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MLB vets, sons enjoying EDI experience

Some Elite Development Invitational players have notable fathers
Special to MLB.com

VERO BEACH, Fla. -- For young Cameron Collier, the Elite Development Invitational isn't much different than his practices in Chicago.

After all, the coach who has helped him most in Vero Beach is his father, former Major League utility player Lou Collier.

VERO BEACH, Fla. -- For young Cameron Collier, the Elite Development Invitational isn't much different than his practices in Chicago.

After all, the coach who has helped him most in Vero Beach is his father, former Major League utility player Lou Collier.

"He's pushed me to do my best," the younger Collier said. "I've learned a lot from these big leaguers and they're teaching me how to work harder."

Cameron is one of several attendees of the EDI who has a father -- and an ex-Major Leaguer at that -- participating as one of the coaches. The elder Collier, who played for five MLB teams, is one of the various infield coaches.

While his priority is making sure students grasp the fundamentals rather than try for the fancy play, Cameron's father is still keeping an eye on his son.

"He's been enjoying himself, and for him to take advantage of this experience helps me with coaching him," Lou Collier said. "I'm sure he's hearing a lot of the same things I've been telling him since he was able to walk. Him being here and being able to be impacted by these men is priceless."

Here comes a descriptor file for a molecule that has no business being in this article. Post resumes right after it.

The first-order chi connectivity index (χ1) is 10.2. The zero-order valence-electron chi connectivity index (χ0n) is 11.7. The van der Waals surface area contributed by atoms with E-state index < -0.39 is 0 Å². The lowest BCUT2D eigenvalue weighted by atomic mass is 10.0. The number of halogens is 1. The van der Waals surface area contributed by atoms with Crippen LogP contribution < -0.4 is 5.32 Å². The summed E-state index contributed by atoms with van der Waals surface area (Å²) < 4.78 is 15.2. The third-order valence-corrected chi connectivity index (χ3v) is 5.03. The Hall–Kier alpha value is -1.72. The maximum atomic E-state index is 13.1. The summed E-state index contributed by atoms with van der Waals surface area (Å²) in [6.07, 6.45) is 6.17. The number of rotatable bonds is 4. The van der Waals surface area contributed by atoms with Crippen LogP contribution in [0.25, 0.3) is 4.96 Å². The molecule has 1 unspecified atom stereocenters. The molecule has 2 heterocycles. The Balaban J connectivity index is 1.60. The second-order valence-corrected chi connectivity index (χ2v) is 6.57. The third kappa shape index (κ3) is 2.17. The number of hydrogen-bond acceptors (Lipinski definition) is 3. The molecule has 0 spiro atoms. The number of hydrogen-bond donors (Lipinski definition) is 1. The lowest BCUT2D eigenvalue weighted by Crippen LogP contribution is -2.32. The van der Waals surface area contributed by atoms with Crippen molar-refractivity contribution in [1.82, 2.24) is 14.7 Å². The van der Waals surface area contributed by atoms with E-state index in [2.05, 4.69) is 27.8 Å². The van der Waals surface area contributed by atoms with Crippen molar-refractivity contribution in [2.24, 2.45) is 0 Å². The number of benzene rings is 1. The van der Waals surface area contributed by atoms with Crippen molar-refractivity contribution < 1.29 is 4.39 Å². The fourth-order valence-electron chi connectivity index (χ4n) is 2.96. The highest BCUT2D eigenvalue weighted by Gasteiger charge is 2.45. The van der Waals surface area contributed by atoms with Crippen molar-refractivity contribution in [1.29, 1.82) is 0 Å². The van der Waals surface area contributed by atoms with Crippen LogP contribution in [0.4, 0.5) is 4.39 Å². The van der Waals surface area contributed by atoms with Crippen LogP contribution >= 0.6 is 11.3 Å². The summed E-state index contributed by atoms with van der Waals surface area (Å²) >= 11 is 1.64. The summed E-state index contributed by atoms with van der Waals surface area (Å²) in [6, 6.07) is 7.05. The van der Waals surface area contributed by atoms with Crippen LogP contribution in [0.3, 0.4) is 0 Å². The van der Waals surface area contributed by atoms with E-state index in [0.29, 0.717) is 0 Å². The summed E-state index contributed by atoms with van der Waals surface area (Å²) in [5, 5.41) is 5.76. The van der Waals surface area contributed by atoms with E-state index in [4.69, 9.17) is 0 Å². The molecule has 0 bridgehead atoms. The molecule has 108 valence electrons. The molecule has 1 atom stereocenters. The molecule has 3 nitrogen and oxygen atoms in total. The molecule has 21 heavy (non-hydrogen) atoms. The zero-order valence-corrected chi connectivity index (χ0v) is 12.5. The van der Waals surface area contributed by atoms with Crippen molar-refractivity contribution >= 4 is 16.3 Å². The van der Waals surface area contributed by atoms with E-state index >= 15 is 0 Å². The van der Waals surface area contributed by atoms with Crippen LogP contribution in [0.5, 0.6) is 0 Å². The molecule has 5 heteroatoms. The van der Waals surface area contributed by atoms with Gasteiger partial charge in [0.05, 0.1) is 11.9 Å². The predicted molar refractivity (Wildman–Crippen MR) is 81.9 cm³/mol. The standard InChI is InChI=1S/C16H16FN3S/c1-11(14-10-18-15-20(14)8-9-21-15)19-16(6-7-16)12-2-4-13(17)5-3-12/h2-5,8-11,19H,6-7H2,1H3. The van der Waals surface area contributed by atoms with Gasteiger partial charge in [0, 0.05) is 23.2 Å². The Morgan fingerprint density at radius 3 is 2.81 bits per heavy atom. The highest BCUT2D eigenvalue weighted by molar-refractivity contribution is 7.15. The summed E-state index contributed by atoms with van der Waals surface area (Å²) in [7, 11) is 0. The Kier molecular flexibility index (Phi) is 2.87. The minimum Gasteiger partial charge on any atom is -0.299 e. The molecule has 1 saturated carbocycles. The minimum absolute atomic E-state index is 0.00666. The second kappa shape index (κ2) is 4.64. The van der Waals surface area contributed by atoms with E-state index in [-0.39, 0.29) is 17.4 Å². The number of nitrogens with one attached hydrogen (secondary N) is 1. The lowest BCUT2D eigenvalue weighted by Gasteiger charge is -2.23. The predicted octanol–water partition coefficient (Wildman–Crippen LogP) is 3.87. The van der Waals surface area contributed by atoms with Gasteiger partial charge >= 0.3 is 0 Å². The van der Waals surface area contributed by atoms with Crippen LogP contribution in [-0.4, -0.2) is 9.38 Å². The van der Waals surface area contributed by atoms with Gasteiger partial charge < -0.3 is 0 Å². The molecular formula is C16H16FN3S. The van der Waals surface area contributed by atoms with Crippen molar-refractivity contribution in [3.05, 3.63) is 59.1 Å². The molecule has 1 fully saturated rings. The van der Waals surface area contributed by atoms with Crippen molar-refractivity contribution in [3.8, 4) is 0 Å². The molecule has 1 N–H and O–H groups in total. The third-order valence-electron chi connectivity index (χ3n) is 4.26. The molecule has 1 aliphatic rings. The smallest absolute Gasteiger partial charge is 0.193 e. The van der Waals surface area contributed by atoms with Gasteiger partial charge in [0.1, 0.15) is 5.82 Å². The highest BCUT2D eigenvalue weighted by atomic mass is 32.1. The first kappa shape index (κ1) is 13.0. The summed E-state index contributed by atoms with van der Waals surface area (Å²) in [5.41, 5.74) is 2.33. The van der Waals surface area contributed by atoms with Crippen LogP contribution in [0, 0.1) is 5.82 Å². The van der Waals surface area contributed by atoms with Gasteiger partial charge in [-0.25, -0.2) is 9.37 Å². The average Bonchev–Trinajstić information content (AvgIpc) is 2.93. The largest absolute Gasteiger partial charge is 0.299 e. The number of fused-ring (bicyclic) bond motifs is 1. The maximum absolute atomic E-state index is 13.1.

While many of the coaches in Vero Beach have children exploring an athletic career -- pitching coach Pat Mahomes' son, Patrick II, was a first-round draft pick in April by the Kansas City Chiefs -- not all of them are able to get experiences like the EDI.

Junior Spivey, a National League All-Star in 2002 and a World Series champion in 2001, can certainly relate to the Colliers. Spending the past week as an outfield coach, Spivey has been joined in Vero Beach by his son, Ernest.

"I'm just happy for him to be able to meet guys like Cecil Fielder, Dmitri Young, Marvin Freeman, all these great Major League ballplayers who had unbelievable careers," the elder Spivey said. "For me, I'm dad, and he hears it from me every day. Just to hear it from someone else is definitely huge."

Ernest, better known as Tre by his teammates, wears his dad's advice on his sleeve in the way he handles himself. That's despite, as Tre explained, the slight pressure that comes with adult responsibilities.

"He was telling me that you always need to hustle, and you can't be the last one off the field; you don't want to be late," Tre said.

The younger Spivey went on to describe the EDI as an "awesome experience," while Cameron viewed the camp as "fun."

"I dreamed of myself as being an MLB player, but I never expected to be brought to one of the top camps in baseball," Spivey said.

In an ideal world, those coaches will wind up like fellow coaches Cecil Fielder and Tom "Flash" Gordon as parents of future MLB players. Cecil's son Prince retired in 2015 with 319 career home runs, while Dee Gordon is a two-time All-Star with the Marlins.

Tweet from @BTS_MLB: Tom ���Flash��� Gordon dropping knowledge at #EDI Getting ready to hit the field! pic.twitter.com/P9ZsMEiXb2

Twins shortstop Nick Gordon, the fifth overall pick in the 2014 Draft and another of Tom's sons, currently ranks 40th on MLBPipeline.com's Top 100 Prospects list.

For now, though, the elder statesmen like Spivey are fine with forgoing the future to reminisce about the past as they watch their sons.

"He wanted to play, so I put him in a good situation and position to play," Spivey said. "I just allowed him to be a kid, be himself, and just kind of give him my little points here and there. For the most part, I let him be a kid and fall in love with the game."

Jake Elman is a contributor to MLB.com based in Vero Beach.